How to Wisely Spend Your Home Brewing Dollar

by Brad Smith on February 21, 2014 · 1 comment

piggy-bank-webWhen I first started brewing way back in 1987, I had just finished college. Times were tight and I was always looking for creative ways to save money on home brewing. Some of the things I did, like building my own wort chiller, were smart decisions, but other ones were not. Indeed some of my “money saving” strategies cost me more in the long term. I thought I would share a few of my lessons learned.

Buy Quality Ingredients

This is one of the areas I skimped on early on. I would buy 3 lbs of malt in an old can, and add 4 lbs of sugar to make a 5 gallon batch. The beer was thin and lifeless. I often used the cheapest yeast I could find, usually a tiny packet of yeast attached to the can. I think some of this stuff was a closer relation of bread yeast than brewers yeast. I bought hopped extract (some of it had been in a can for years) instead of springing for good quality hops.

My beer suffered. Some batches were so bad, I was embarrassed to share them with anyone and drank them quietly or even (gasp!) dumped them. A few came out “ok”, which gave me hope for the future.

Later I learned that quality ingredients matter. I bought fresh malt extract from a reputable dealer, and stored it in the refrigerator. I sprung for liquid yeast (which was not available in 1987) or good quality dry yeast. I used fresh hops and stored them in the refrigerator. Sometimes I even bought distilled water if the local water source was not good for the beer I was brewing.

My beer improved dramatically – and I started to really enjoy home brewing much more than I had imagined.

Buy Equipment for the Long Term

The classic example I cite here are brewing pots. I own a bunch of them. I started with a 3 gallon porcelain lined pot, only to decide that was too small. So I bought a 5 gallon (19 l) one, but it chipped easily. Then I wanted to go all grain and bought a 7 gallon aluminum pot. That was a bit small as well, and eventually I upgraded to a 10 gallon (38 l) stainless pot. That one actually lasted me many years, and I still use it.

By the time I bought the last pot, I probably had a few hundred dollars invested just in pots. I would have been much better off to just buy a quality stainless 5 gallon (19 liter) pot for extract brewing, and then a 10 gallon (38 l) stainless pot for all grain. The 5 gallon pot could have doubled as a hot liquor tun for all grain.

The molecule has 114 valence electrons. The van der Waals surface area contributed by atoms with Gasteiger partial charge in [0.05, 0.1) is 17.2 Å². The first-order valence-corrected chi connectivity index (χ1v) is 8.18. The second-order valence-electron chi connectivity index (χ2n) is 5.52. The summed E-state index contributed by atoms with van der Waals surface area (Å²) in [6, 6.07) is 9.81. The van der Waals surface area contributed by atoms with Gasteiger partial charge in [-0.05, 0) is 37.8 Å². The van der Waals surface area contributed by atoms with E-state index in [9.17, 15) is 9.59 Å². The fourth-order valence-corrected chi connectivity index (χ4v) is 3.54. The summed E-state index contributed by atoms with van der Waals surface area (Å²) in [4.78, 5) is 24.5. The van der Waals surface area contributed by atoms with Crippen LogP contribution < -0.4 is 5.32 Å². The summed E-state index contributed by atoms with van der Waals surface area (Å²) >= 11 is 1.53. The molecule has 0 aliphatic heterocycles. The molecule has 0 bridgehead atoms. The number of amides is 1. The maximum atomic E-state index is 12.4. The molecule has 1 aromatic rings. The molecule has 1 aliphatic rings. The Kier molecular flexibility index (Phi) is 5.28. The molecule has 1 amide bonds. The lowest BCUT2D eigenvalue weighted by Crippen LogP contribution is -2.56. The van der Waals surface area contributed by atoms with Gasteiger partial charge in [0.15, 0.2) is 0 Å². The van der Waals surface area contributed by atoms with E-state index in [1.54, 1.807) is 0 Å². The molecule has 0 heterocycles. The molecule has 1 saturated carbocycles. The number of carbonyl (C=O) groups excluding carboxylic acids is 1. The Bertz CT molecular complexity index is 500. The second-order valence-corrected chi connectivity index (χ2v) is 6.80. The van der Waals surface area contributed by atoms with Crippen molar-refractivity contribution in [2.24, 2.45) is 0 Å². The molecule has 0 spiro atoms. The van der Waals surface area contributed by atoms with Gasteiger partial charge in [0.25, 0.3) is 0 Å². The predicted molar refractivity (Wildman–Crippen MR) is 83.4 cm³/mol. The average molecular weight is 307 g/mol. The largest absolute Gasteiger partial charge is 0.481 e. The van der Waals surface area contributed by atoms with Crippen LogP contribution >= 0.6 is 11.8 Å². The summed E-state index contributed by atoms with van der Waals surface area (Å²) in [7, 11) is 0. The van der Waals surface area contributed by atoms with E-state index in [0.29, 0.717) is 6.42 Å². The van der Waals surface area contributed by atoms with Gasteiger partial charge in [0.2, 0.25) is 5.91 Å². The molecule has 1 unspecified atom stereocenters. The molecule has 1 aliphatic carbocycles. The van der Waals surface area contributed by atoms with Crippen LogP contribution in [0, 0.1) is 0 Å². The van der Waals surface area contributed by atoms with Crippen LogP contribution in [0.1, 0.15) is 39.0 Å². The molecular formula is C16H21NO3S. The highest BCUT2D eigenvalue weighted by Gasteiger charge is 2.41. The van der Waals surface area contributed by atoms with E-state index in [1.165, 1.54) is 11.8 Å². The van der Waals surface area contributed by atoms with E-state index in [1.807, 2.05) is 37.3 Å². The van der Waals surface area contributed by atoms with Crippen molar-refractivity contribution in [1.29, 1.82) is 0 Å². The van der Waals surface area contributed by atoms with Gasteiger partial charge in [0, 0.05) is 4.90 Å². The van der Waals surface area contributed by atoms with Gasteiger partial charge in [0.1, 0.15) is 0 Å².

The same could go for many of the items I bought early on. My plastic fermentation bucket is long gone, replaced long ago by glass carboys, though the new plastic carboys designed for brewing are great as well. A good 2-3 liter flask for starters up front could have saved me money instead of buying ones too small for my needs.

Another investment I made way too late (probably 8 years into brewing) was a kegging system. For eight long years I slaved over bottles, removing labels, brushing mold from the bottom, sanitizing, filling, capping. Now I keg the bear and have it in the fridge in less than 10 minutes, and I can adjust the carbonation rate by just turning the CO2 up or down a bit. The time savings in just a few batches paid for the keg system.

Make Your Own Equipment, When it Makes Sense

Though I advocate investing in your equipment for the long term, there is still plenty of room for innovation and experimentation. I made a wort chiller many years ago from a coil of copper from the hardware store. I still use it, and the cost was a fraction of a commercial model. I have a mash tun made from a rubbermaid 5 gallon (19 l) water cooler – and I still use it regularly for small batches. Those with more skill can consider welding your own 3-tier brewing sculpture (with burners), building a counterpressure bottle filler, exotic wort chillers, a hop back, or even your own computer controlled RIMS or HERMS all grain system. The possibilities are endless!

Look for Good Deals

Anyone with patience and a bit of time on their hands can find some great deals in home brewing equipment and ingredients. As a generic example, the week after Thanksgiving is a great time to pick up a large pot or burner. Why? Because that’s when Walmart and Home Depot sell off all of the turkey fryer kits they bought for Thanksgiving at a discount.

Online there are some great deals as well – just check the sale page for your favorite home brew supply store. Alternately consider sites like Homebrew Finds. Local stores also often have items on sale, and also frequently offer discounts to local homebrew club members. Be patient, and wait until the item you really need goes on sale.

I hope some of these tips help you to make good decisions about how to invest your home brewing dollar. Thanks for joining me on the BeerSmith Home Brewing Blog. Be sure to sign up for my newsletter or my podcast (also on itunes…and radio station) for more great tips on homebrewing.

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{ 1 comment… read it below or add one }

Ben Kruger February 24, 2014 at 12:25 pm

This is a great blog on how to start home brewing. I’m in the same place where you were when you started as I’m just finishing up college and am now looking into a home brewing system with my dad. When you’re building your own equipment how long and what kind of investments were you putting into it? Would you say being a cheap college student it would make sense to put all the time and effort into making my own equipment or should I start by buying a starter kit? I love trying out all kinds of new beers which would make this a fun hobby to have. Drinking a beer brewed by yourself must be a very fun thing to do and can’t wait to get in there and enjoy my first brew! This article also helped me figure out where to start: http://beersmith.com/blog/2011/09/08/simple-beer-brewing/

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